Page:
Throughout her career, Dr. Ragni has been involved in clinical translational studies relevant to congenital hemostatic and thrombotic disorders including the effects of HIV in hemophilia. She has served as the chair of clinical trials, prospective epidemiologic, observational, case-control studies, cost-effectiveness analyses, and investigator-initiated new drug trials in hemophilia and Von Willebrand disease (VWD). Dr. Ragni’s studies were among the first multi-center NIH-funded investigator-initiated studies in hemophilia malignancy (NCI), hemophilia inhibitor formation (NHLBI), hemophilia HIV/HCV infection (NHLBI), hemophilia AIDS therapy (NIAID), and hemophilia adult prophylaxis (NHLBI). Additionally, she has served as Co-Chair for State of the Science SOS Hemophilia & VWD Subcommittee to design future trials, three funded by NHLBI. Dr. Ragni has collaborated on multi-center organ transplant HIV trials (NIAID), hemophilia gene therapy trials (NHLBI); VWD genotype-phenotype studies (NHLBI); extended half-life protein trials for hemophilia; and rhIL-11 and recombinant VWF for VWD. She serves as medical director of the Hemophilia Center of Western PA, and member of the National Hemophilia Foundation Medical & Scientific Advisory Committee. Moreover, Dr. Ragni also collaborates with the Multicenter AIDS Cohort study with Dr. Rinaldo to examine VWF and endothelial dysfunction and cardiovascular disease in HIV.
Dan Buysse, MD
UPMC Professor of Sleep Medicine
Professor of Psychiatry and Clinical and Translational Science
Dr. Buysse has over 30 years of experience conducting clinical and translational research in sleep medicine. His research addresses several related themes: the development and validation of self-report measures for sleep; the assessment, pathophysiology, and treatment of insomnia; the development and evaluation of behavioral treatments for sleep disorders; the relationships between sleep and mental disorders, and between sleep and aging; and sleep as a risk factor for health outcomes. Dr. Buysse’s research has involved healthy younger and older adults, individuals with insomnia, and individuals with major depression and other psychiatric disorders. His work has led to over 320 peer-reviewed publications.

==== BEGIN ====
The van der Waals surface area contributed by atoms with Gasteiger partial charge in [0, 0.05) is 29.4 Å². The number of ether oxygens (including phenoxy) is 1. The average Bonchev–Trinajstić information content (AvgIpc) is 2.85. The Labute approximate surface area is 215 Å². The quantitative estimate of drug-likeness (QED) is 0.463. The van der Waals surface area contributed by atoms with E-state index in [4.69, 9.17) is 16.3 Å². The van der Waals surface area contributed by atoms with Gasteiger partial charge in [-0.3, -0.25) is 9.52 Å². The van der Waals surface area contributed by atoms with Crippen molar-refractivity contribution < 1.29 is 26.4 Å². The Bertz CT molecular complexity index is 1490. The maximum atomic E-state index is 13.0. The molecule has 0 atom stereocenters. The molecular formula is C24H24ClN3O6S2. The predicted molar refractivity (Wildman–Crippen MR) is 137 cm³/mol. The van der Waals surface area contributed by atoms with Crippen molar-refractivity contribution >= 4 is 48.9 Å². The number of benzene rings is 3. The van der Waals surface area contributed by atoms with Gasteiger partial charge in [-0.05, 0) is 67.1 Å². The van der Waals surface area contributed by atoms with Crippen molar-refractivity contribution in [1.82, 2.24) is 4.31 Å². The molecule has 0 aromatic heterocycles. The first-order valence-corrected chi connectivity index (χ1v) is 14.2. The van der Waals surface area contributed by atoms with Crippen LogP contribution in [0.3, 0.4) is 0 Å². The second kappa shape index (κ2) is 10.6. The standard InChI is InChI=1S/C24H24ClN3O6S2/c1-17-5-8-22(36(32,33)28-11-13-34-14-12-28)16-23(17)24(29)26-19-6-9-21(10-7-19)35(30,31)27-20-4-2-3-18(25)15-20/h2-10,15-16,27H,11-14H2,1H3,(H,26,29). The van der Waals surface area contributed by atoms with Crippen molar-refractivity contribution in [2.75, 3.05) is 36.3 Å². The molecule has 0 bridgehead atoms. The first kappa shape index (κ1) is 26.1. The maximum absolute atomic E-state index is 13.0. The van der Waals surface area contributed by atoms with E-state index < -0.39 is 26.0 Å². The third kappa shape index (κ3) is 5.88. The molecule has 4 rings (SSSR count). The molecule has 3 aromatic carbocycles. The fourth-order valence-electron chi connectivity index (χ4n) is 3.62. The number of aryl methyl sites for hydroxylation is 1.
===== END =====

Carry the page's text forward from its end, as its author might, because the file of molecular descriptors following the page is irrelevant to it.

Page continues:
Dr. Buysse has a long record of teaching and mentoring. He has mentored 22 post-doctoral fellows, 12 of these as primary research mentor. He has also mentored 15 undergraduate or medical students. 14/20 (70%) of his eligible post-docs have received NIH Career Development (K) awards, and 11/15 (73%) of eligible post-docs have subsequently received NIH R-series or equivalent research awards. Dr. Buysse is Program Director of the Translational Research Training in Sleep Medicine T32 and is on the training faculty of five other T32 programs and the institutional KL2 program. Dr. Buysse is Director of the Clinical Research Resources and Facilities Core of the University of Pittsburgh CTSI, and he is Director of the Department of Psychiatry Research Review Committee. He is the prior recipient of a K24 award.
Sanjay Patel, MD, MS
Professor of Medicine, Division of Pulmonary, Allergy and Critical Care Medicine
Director, Center for Sleep and Cardiovascular Outcomes Research
Medical Director, UPMC Sleep Laboratory
Dr. Patel is a physician scientist focused on sleep epidemiology, particularly on the impact of sleep apnea on cardio-metabolic outcomes. As the Director of the new Center for Sleep and Cardiovascular Outcomes Research at the University of Pittsburgh, he is building a program that aims to understand the ability to improve health outcomes through sleep-focused interventions. Among his interests are using electronic health records to study relationships between obstructive sleep apnea and the development of cardiovascular diseases, studying the impact of obstructive sleep apnea treatment on patients with diabetes, and improving care delivery models for sleep care. Dr. Patel is deeply committed to mentoring the next generation of scientists, having mentored trainees at all levels from high school students to junior faculty in his laboratory, as well as having chaired an annual 2.5-day program on mentoring young investigators in sleep medicine sponsored jointly by the American Academy of Sleep Medicine and the National Heart Lung and Blood Institute. Futhermore, Dr. Patel has an interest in sleep disorders in HIV and has been developing projects with Dr. Morris and Dr. Macatangay in this area that could serve as projects for Scholars, including a recently awarded R01, “ Impact of Poor Sleep on Inflammation and the Adenosine Signaling Pathway in HIV Infection.”